The station did not show on our city map. After thirty minutes checking out the surrounding neighborhood, all hope of finding a nearby hotel faded with the setting sun. Darkness and confusion led to indecision. High-speed commuter traffic roared by bumper to bumper. Finally, we chose the safety of the narrow sidewalks and rode up, down and around looking for clues to our whereabouts: street names we could read, a friendly English-speaking rescuer we could ask.
“Very far!” He answered. “Maybe five mile. Other side city. Khao San Road.”
“OK,” Mike said. “Now we know we are not near the hotel area. Which way do you want to go for five miles?”
I picked the biggest road with the heaviest traffic. “That way! It has to lead into the city center.”
Nothing “has” to do anything. Desperation makes it easy to believe it. We went “that way”, negotiating broken sidewalks littered with sidewalk-businesses, single-minded shoppers and silk-wrapped prostitutes displaying their wares. As we neared the brighter lights and taller buildings, more indifference acknowledged our questions.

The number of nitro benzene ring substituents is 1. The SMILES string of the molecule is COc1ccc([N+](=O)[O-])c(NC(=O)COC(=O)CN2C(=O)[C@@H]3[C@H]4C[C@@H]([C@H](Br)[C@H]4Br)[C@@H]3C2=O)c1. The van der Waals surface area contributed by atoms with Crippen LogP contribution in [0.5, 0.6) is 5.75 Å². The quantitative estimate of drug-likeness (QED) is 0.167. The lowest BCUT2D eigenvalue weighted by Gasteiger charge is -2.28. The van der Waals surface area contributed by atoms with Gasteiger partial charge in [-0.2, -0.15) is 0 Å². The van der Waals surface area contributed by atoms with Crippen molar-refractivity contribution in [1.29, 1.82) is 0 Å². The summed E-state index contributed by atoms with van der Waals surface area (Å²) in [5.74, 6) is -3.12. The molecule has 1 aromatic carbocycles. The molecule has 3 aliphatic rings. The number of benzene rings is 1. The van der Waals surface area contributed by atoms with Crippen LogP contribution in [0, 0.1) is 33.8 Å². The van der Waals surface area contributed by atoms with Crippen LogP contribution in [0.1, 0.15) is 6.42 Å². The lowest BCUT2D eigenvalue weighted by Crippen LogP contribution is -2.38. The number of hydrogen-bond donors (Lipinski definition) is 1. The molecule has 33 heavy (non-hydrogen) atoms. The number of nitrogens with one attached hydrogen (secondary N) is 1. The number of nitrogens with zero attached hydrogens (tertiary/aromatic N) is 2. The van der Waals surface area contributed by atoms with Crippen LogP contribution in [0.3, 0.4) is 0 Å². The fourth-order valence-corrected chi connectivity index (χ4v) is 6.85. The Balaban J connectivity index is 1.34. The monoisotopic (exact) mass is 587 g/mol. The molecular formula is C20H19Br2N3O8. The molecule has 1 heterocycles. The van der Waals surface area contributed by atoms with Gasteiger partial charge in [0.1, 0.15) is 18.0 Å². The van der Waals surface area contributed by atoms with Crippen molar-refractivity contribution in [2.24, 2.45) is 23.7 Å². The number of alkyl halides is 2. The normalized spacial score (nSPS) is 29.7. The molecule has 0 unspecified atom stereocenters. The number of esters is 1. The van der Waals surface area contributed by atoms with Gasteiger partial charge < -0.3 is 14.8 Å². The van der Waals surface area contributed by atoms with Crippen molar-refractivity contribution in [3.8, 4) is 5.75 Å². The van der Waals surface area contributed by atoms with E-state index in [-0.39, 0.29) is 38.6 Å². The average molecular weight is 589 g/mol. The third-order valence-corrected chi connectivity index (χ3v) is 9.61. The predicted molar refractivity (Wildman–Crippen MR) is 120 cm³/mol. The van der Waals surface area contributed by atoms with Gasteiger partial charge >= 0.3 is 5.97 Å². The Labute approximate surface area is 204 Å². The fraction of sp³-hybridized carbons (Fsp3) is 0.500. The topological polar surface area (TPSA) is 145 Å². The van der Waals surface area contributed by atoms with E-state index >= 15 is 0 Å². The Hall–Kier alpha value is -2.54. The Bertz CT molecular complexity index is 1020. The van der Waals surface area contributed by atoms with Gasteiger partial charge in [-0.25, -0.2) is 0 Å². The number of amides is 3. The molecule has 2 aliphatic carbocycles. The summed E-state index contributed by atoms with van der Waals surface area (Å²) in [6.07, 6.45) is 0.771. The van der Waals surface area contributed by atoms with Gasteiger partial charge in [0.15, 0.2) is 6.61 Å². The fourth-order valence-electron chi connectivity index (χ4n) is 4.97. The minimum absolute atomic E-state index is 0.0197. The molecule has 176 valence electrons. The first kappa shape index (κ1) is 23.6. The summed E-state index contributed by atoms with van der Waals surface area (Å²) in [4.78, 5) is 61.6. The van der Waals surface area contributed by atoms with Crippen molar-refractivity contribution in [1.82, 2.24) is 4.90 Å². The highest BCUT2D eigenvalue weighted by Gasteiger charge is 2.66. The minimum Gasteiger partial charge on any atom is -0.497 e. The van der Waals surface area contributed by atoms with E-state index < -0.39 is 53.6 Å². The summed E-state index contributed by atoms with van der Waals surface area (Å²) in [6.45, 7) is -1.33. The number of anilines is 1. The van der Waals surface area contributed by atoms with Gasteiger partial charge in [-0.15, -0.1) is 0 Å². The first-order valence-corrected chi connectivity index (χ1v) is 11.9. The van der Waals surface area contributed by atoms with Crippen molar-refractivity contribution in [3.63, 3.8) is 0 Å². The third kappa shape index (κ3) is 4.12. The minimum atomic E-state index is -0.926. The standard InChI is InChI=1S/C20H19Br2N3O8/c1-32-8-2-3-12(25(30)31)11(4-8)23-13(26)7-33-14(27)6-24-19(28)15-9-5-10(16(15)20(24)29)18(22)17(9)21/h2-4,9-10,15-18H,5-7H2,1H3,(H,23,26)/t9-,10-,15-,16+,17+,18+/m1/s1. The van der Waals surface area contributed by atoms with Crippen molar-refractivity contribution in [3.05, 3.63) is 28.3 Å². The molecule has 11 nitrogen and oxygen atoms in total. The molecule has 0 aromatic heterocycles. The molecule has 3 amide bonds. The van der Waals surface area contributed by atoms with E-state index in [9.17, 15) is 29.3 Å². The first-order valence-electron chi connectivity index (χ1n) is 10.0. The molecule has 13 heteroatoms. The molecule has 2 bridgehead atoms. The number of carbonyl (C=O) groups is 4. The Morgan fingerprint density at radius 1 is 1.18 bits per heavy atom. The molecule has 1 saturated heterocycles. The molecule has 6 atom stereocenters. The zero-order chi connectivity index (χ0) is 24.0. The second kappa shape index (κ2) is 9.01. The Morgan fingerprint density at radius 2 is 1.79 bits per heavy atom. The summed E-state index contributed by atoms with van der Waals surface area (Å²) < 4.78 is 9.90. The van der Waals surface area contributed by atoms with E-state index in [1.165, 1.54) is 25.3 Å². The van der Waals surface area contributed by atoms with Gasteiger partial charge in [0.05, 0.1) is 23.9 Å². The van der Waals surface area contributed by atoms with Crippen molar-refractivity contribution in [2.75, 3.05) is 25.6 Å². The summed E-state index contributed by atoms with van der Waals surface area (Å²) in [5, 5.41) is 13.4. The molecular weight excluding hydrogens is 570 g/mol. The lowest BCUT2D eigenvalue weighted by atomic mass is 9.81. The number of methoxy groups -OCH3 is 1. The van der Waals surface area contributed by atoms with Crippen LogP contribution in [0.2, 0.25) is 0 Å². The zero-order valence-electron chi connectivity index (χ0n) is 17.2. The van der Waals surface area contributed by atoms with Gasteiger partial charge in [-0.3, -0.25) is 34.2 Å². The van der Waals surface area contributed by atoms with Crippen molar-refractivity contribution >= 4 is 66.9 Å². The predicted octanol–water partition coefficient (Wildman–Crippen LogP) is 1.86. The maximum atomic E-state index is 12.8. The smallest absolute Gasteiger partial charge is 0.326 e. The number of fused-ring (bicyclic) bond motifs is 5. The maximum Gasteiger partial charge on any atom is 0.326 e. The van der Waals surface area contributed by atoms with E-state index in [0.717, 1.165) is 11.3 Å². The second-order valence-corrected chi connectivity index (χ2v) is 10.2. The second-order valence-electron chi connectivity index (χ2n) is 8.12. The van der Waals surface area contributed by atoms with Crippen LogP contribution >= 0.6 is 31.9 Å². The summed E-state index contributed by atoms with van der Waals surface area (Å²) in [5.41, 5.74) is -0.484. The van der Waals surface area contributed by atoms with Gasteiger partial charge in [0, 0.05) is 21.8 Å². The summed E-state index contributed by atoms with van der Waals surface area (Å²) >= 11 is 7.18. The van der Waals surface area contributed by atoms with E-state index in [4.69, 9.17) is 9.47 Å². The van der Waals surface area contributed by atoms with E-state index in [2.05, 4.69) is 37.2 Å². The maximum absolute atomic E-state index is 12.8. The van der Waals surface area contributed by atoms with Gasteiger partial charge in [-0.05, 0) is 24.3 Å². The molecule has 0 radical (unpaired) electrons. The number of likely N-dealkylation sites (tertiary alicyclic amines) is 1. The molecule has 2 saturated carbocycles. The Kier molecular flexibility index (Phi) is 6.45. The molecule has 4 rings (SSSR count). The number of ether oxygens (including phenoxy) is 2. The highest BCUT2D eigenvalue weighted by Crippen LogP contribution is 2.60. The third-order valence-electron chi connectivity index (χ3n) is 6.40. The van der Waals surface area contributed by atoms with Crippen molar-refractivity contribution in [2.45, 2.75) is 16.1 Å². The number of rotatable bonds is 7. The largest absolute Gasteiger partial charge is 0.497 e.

“Khao San Road?” we asked. Shoulders shrugged. Faces turned away. We moved on toward the lights, until we reached the river. All roads led to one giant arching bridge. Traffic snarled and snapped impatiently. Our sidewalk disappeared; the surging flood of vehicles usurped its space. “There it is!” Mike pointed. “Over there!”
Our sidewalk hung in the air, four flights up! We coaxed our heavily burdened bikes up the countless steps. Reeking urine readily absorbed by the concrete railing companioned our efforts. Dripping humidity carved sweat rivulets down our backs; Bangkok’s chemical thick air stung our panting lungs. The price of progress! The other side of the bridge deposited us into the bright lights of Bangkok’s tourist district.”
A “Must Do” activity while in Bangkok is a visit to any of the many beautiful Buddhist Temples in the city. But beware of the scam artists.
“Why don’t you go Tuk Tuk? One hour. See temples. I can arrange.”
As I wanted to see some temples I invited the stranger to continue with his offer. Mike withdrew to stare patiently at the sky. He had heard such approaches before and could sense the wolf in shepherd’s clothing. A hungry eagerness grabbed the tourist map from my hand.